IN 2007, the world commemorated the bicentenary of the end of the Transatlantic Trade in Africans (TTA), at least its end by law in the British Empire. Several other states and colonial powers, including the United States, continued, the trade beyond 1807 and continued slavery itself beyond the 1834 emancipation of slaves in British territories.
The British Navy which then dominated the high seas would capture slavers encountered and release their human cargo into freedom in British territories. A little known fact of Jamaican history, and one which I myself discovered late, is that 10,000 of these freed Africans were released in Jamaica, many of them in St. Thomas. Some of the African retentions like Kumina, for which St. Thomas is famous, and which includes word retentions from Africa, may be of more recent vintage. And apparently, the freed African group was an even more marginalised group than the descendants of the slaves figured prominently in the Morant Bay Uprising. This is something worth closer examination.
Jamaica had a National Bicentenary Committee (JNBC) which had as its mandate and objectives "to find meaningful and sustainable ways to mark the 200th anniversary of the abolition of the British Transatlantic Trade in Africans; to find appropriate ways to honour the ancestors who endured the Maafa (African Holocaust) and who were abolitionists in the struggle to end the trade; to conduct research to facilitate the production of information for schools and the general public and to advance the cause of reparation."
The JNBC went on to prepare a discussion paper, Jamaica and the Debate over Reparation which has been published in book form by the local Pelican Publishers, part of Dr. Henry Lowe's entrepreneurial outfit. The lead author is Professor Verene A. ("A" for Agency, she says) Shepherd, easily one of the UWI's and Jamaica's most productive historians with a whole library shelf of books and papers authored by her, not to mention her history-driven activism.
LIVELY SALES PITCH
Miss Agency, the sparkling keynote speaker at the National Library of Jamaica's "Coffee, Tea, History" open house event on July 11, slipped me the one copy of this book she had brought along to display, and then over refreshments engaged me in a lively sales pitch of the case for reparation for slavery.
I haven't yet bought the case for reparation, as a bankable proposition, however justifiable the moral and economic claims might be. Neither have I rejected it. Prof Verene's dramatic flourishing of CDs and prints during her talk, "Talking History: The NLJ", containing the names of the 15,000 slaveholders in Jamaica who received compensation for the loss of their "property" at Emancipation and how much each got certainly helped to make a convincing case! - as well as forcefully demonstrated the power of research for driving evidence-based action.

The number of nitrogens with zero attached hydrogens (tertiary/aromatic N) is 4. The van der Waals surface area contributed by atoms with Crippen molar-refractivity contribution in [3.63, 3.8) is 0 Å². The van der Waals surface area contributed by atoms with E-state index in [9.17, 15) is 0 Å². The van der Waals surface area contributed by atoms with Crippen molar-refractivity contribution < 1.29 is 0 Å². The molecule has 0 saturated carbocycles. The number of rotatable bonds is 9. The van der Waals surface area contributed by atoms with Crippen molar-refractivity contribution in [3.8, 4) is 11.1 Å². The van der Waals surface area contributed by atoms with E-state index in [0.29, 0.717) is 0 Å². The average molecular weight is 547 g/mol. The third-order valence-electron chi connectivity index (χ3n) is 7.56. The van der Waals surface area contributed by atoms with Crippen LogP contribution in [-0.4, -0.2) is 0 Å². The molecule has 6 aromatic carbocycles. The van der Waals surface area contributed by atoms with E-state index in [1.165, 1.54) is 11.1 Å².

But it's not reparation that I want to talk about today. Or even Miss Agency's prowess with History. Four days to Emancipation Day 2013, it is the painful wealth of data that this JNBC publication provides, with over 80 scholarly references, on the costs and consequences of the Transatlantic Trade in Africans with special focus on our Jamaica.
"In order to understand the historical, legal and moral justification for the call for reparation for slavery and the Transatlantic Trade in Africans (TTA)," the book's Introduction begins, "we need to grasp the scope, magnitude and enormity of this crime against humanity." Somewhere between 15 and 20 million Africans were shipped across the Atlantic into slavery during the centuries of the slave trade with the British Caribbean receiving 4-6 million. Up to 29 per cent of those shipped died during the Middle Passage and about 30 million more died in Africa itself as a direct result of capture and enslavement.
OUT OF MANY, FEW SURVIVED
About 30 per cent of those who came off the ships alive died within the first two years of their arrival. The slave populations never regenerated themselves from reproduction and child survival, but had to be continuously replenished by fresh importations.
An estimated 3,429 voyages were made from Africa to Jamaica between 1626 (Spanish times) and 1808 (the end of the slave trade as the British Abolition Act came into force). Of the 1,212,351 persons loaded in Africa 1,019,596 disembarked here alive. That's 84 per cent with a 16 per cent mortality rate. These numbers do not take into account the Spanish trade before 1626, the undocumented illegal trade, nor the number of Africans captured, but who died before embarkation.
But don't let the average mortality rate of 16 per cent for 3,429 voyages over 182 years fool you. There were some massive mortality rates on named ships to Jamaica for which there are records. Like the Saint Michel, 1732, 170 embarked, 6 disembarked, 164 dead en route, 96 per cent mortality; and the Vyner, 1680, 600 embarked, 220 disembarked, 380 dead enroute, 63 per cent mortality. From table 3, page 9, "Names of Ships, Embarkations and Disembarkations and Mortality Rates above 50 per cent".